NIAGARA DISCOVERIES: Ford Gum and Machine Company | Lifestyles |

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NIAGARA DISCOVERIES: Ford Gum and Machine Company | Lifestyles |

Workers at the Ford Gum factory inside the old Congregational Church at Niagara and Church streets, Lockport, 1958.

This Ford gumball machine is in the Niagara County Historical Society collection.

Workers at the Ford Gum factory inside the old Congregational Church at Niagara and Church streets, Lockport, 1958.

This Ford gumball machine is in the Niagara County Historical Society collection.

Over the years, the history of Ford Gum has been written in many other publications so this is just an overview of the company. Some Niagara Discoveries readers enjoy learning more about places and events that occurred during their lifetime, as well as those that happened before they were born.

Many Lockportians of an older generation have remarked that they fondly remember, as children, walking by the Ford Gum Ball factory on Church Street and having the workers throw gumballs out the windows to them. This occurred toward the end of the company’s production in Lockport. In order to get to that part of the story, we have look back to the beginning of the business.

The Ford Vending Machine Company was founded in 1913 by Ford S. Mason, an itinerant roofing materials salesman. Mason was born in Wyoming County in 1893. Possibly because of the nature of his job, he tended to move around a lot but generally lived in the western Southern Tier. While living in Allegany County in 1913, and not having much work in the winter months, Mason leased 102 gum vending machines and devised a route in Western New York to set up gumball machines in stores. He realized two things right away: that the gumball machines being used were unreliable, and that the gumballs themselves were of poor quality. After a few years of working both his summer and winter jobs, he decided to devote all his time to the production of superior machines and gumballs.

Gum is produced with a sap from the sapodilla tree, which grows in South America, called “chicle.” Mason used the chicle as a base for his gum but also included 13 “secret ingredients” to add flavor and consistency. His father, Wallace Mason, a Baptist minister, supported his son’s efforts and assisted him with inventing and patenting a new gumball machine.

Where Mason’s original factory was is unclear as he lived in different locations between 1915 and 1925. With production increasing after the end of World War I, the company incorporated in 1923. Two years later, Mason was living with his family in East Aurora. Needing a bigger facility to keep up with the demand, Mason moved his business to the recently closed First Congregational Church at the northwest corner of Niagara and Church streets in Lockport and opened a factory. The former stone church had been built in 1857 and provided the necessary space for the machines used to make the gumballs.

Business was good for the first years in Lockport, but the Great Depression caused the factory to go bankrupt in 1933. A year later Mason resurrected the business with a new name, the Ford Gum and Machine Company. In 1939, Mason was approached by a women’s charitable organization in Columbus, Ohio, which had an idea for fundraising for a new children’s hospital. The organization partnered with Ford Gum to raise the money. The company agreed to share 20% of its profits from select distributors with the organization. This was the start of the Ford Gum affiliation with charitable organizations such as the Kiwanis and Lions clubs.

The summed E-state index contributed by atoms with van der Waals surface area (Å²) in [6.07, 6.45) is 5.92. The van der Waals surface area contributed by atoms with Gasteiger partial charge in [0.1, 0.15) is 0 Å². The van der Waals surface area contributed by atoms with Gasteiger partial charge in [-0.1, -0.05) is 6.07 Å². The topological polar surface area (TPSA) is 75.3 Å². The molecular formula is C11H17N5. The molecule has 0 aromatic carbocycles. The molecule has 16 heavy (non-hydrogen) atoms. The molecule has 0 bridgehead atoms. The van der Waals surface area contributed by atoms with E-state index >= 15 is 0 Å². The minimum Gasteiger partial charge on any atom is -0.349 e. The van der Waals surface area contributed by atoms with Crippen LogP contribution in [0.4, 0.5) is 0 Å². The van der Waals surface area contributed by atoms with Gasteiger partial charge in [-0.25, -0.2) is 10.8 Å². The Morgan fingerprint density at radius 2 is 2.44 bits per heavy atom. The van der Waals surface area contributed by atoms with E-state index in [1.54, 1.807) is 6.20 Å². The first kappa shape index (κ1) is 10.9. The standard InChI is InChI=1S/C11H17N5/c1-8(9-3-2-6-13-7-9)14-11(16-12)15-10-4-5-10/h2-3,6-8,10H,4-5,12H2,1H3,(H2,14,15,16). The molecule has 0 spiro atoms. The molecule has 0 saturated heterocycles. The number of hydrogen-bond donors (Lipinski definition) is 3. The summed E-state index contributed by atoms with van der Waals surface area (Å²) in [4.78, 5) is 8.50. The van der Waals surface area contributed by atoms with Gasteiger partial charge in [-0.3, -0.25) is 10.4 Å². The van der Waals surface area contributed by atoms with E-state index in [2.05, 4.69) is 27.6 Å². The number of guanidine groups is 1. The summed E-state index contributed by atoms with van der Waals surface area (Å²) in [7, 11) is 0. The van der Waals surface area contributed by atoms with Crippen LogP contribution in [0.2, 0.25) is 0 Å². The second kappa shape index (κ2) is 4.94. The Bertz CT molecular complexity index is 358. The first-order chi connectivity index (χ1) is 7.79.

World War II created new challenges for the company with shortages of men, metals and other materials. Gumball production continued at a reduced rate and gumball machine manufacturing stopped completely during the war. The machine making division of the company switched over to producing parts that were supplied to Harrison Radiator for use in the war effort.

After the war, the company had plans to expand. A new plant was opened in Puerto Rico but the Lockport factory was still producing thousands of gumballs a day. The Lockport plant continued to operate at the former church throughout the 1950s but the U.S. FDA demanded that Mason find a larger facility. In 1960, with no room for expansion in Lockport, the company moved to Akron.

One of Ford Gum’s lasting legacies is that the company developed the process for glazing and stamping gumballs with letters and they later shared the secret with the M&M Company.

Mason retired in 1970 and sold his company to Automatic Service Co., a large vending machine distributor in Atlanta. Fifteen years later, it was bought by Leaf Inc. and Carousel Industries, which owned it until 1996 when it was acquired by the Hershey Company. In 1997, Ford Gum was purchased back by the management, making it an independent business once again. Ford Gum is still in operation in Akron and produces the Big League Chewing Gum brand of bubble gum. Mason died in Florida in 1989 at the age of 95 (his father had lived to be 100).

The Niagara History Center has several artifacts related to the Ford Gum Company. These pieces include gumball machines, advertising materials and a weather meter. A Ford Gumball machine is on exhibit in the Kandt House at the History Center campus at 215 Niagara St., Lockport.

Ann Marie Linnabery is the assistant director of the History Center of Niagara.

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NIAGARA DISCOVERIES: Ford Gum and Machine Company | Lifestyles |

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